Blog Feature

Selling Mechanisms & Savvy Consumers
Lessons from the Travel Industry

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Associate Professor of Management Rachel Chen studies operations and supply chain management, service operations, and dynamic pricing. In this blog, she teases out key takeaways from her most recent research on travel industry selling mechanisms.

With all the options available when it comes to booking travel arrangements, it’s clear that there’s stiff competition for service providers, especially considering today’s strategic customer. In my most recent research, I compare the two most common selling mechanisms for opaque resellers, who sell last-minute travel products with characteristics (e.g., the provider of the service, or the location in case of hotel reservations) withheld until consumers make the purchase.

The Landscape: Hyper-Competitive Sales and Highly Perishable Products

Travel industry service providers such as airlines, hotels, and car rental companies, face two types of customers: leisure travelers and business travelers. Business travelers are reimbursed by their employer, and their travel needs tend to be last minute. As a result, they are not sensitive to price. On the other hand, leisure travelers pay out of their own pocket and plan well in advance, giving them the opportunity to ferret out the best price.

Knowing that business travelers tend to travel at the last minute, service providers typically sell to leisure travelers in advance and reserve some capacity for the more lucrative business segment in the future.  But what happens if the projected business demand is not realized? The airline seats or hotel rooms are ‘highly perishable’; if they don’t sell by the service delivery date, the provider will never recover that revenue.  Thus, service providers have an incentive to offer last-minute sales to dispose of the leftover capacity, making it difficult to charge high prices to business travelers at the same time, and even dampens the price for advance sales with forward-looking leisure travelers.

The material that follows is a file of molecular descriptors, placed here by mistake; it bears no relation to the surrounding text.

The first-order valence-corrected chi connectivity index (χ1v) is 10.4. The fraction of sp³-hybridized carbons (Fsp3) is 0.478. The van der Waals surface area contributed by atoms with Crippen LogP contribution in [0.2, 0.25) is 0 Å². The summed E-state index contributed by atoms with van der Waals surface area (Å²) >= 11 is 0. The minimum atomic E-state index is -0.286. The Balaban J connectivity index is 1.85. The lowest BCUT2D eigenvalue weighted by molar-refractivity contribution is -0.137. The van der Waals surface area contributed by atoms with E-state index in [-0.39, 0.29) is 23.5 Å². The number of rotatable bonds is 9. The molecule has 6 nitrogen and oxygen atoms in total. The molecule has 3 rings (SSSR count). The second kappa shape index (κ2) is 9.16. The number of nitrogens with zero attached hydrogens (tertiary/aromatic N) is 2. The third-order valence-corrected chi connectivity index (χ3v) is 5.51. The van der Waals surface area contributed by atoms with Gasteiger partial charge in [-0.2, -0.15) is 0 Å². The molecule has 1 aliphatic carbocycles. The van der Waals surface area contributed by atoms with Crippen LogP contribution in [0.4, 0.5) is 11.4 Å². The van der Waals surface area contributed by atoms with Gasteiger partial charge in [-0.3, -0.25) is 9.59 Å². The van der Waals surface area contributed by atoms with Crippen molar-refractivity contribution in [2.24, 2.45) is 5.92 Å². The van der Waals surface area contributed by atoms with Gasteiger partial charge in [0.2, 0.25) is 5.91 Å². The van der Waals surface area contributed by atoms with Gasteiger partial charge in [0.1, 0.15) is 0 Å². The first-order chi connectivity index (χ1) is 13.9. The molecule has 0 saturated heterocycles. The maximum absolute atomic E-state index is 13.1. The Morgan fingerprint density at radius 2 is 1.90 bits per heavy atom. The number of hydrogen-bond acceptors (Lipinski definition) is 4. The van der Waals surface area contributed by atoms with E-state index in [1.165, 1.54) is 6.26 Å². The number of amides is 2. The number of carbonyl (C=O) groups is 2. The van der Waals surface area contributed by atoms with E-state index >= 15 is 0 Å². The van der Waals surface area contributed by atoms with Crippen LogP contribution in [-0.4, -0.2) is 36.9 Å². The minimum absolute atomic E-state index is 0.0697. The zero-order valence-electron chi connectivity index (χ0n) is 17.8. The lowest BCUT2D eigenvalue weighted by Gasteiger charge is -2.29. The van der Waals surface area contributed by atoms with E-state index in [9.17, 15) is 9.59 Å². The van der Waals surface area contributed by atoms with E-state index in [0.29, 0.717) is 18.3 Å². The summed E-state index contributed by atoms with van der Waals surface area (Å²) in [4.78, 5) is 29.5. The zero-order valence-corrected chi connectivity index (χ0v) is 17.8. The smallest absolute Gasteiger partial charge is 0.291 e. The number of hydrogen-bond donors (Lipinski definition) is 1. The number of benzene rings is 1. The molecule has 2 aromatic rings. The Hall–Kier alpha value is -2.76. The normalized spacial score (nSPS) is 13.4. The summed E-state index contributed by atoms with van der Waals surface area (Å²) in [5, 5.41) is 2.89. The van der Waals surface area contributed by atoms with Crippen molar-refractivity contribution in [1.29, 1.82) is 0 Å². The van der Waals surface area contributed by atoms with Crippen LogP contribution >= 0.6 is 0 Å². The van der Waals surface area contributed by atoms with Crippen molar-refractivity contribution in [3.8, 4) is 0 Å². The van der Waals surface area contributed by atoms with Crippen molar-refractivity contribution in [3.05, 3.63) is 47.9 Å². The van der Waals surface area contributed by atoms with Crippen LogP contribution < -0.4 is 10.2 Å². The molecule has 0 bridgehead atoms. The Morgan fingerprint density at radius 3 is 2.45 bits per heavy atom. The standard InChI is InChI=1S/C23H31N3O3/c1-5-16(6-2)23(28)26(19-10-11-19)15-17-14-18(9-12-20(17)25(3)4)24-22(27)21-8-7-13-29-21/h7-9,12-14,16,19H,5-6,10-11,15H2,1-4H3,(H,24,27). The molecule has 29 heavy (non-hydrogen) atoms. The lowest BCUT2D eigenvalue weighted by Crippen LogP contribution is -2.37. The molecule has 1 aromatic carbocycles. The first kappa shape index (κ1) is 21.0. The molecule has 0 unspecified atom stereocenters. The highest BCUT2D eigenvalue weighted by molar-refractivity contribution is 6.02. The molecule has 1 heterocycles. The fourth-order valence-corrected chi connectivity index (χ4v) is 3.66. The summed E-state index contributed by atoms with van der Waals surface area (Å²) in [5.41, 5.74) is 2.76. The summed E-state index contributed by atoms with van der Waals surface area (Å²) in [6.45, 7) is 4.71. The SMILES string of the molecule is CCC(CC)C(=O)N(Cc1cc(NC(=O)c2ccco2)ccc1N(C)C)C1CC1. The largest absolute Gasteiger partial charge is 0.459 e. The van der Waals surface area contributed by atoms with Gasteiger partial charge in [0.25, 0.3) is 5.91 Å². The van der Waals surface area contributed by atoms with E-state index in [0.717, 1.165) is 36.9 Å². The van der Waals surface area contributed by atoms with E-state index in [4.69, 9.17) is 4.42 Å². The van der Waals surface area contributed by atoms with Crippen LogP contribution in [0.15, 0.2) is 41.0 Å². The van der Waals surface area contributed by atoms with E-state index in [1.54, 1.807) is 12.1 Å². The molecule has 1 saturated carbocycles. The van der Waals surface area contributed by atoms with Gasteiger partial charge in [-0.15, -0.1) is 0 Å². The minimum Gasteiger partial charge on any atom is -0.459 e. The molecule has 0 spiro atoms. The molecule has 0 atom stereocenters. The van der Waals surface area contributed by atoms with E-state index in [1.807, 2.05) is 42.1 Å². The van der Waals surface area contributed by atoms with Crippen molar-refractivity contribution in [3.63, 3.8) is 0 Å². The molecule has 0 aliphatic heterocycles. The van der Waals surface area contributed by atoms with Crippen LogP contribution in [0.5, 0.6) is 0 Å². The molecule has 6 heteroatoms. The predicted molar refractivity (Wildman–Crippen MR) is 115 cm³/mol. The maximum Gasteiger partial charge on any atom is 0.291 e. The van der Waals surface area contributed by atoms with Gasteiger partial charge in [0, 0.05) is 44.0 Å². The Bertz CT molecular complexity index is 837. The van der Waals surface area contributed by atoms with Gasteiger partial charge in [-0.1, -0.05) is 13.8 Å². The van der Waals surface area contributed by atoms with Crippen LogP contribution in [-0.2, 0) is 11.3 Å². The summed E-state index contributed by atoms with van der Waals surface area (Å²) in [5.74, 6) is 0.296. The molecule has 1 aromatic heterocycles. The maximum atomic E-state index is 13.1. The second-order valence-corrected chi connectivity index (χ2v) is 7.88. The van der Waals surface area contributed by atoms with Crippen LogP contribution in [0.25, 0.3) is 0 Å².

That’s where Priceline and Hotwire come in – these companies sell last-minute products whose characteristics (e.g., the provider of the service, or the location in case of hotel reservations) are withheld until consumers make the purchase.  These two companies use very different selling mechanisms. Hotwire uses the ‘posted-price’ mechanism where a retail price is announced to customers, along with limited details about the product such as hotel amenities, the number of stars, and its approximate location.  The customer can take it or leave it.

Priceline utilizes the ‘name-your-own-price’ (NYOP) mechanism, where participating providers offer unsold inventory to Priceline at special prices and customers submit bids based on their willingness to pay. Priceline then cross-references the bid against the block rates from providers to accept or reject a bid.

Our research question asked: do service providers needing to sell excess seats or hotel rooms at the last minute prefer the posted-price mechanism used by Hotwire or the NYOP mechanism used by Priceline?  In the highly competitive travel industry, which selling mechanism gives service providers the most value?

The Findings: Selling Mechanisms of Choice

We found that travel companies prefer the posted price mechanism (Hotwire) to the name-your-own-price mechanism (Priceline). Consumers, on the other hand, prefer the Priceline model.  This result is driven by the combined effect of competition and the inflexible nature of the capacity levels for service providers.  Because of this industry preference, airlines and hotels may be reluctant to supply Priceline, who nevertheless can reach out to a larger market of consumers.

The Key Takeaways:

1. The opaque distribution channel that sells brand-shielded last-minute products can be helpful for service providers who face demand uncertainty from the lucrative business segment. The specific selling mechanism used in the opaque channel will have its implications on the profits of competing service providers.

2. Customers are savvier than ever before, and not just in the travel space. The internet has opened up what seems like unlimited options for just about any consumer good, providing an unprecedented wealth of information.  Firms who sell products over time via multiple distribution channels need to take the strategic customer behavior into consideration for their pricing decisions.

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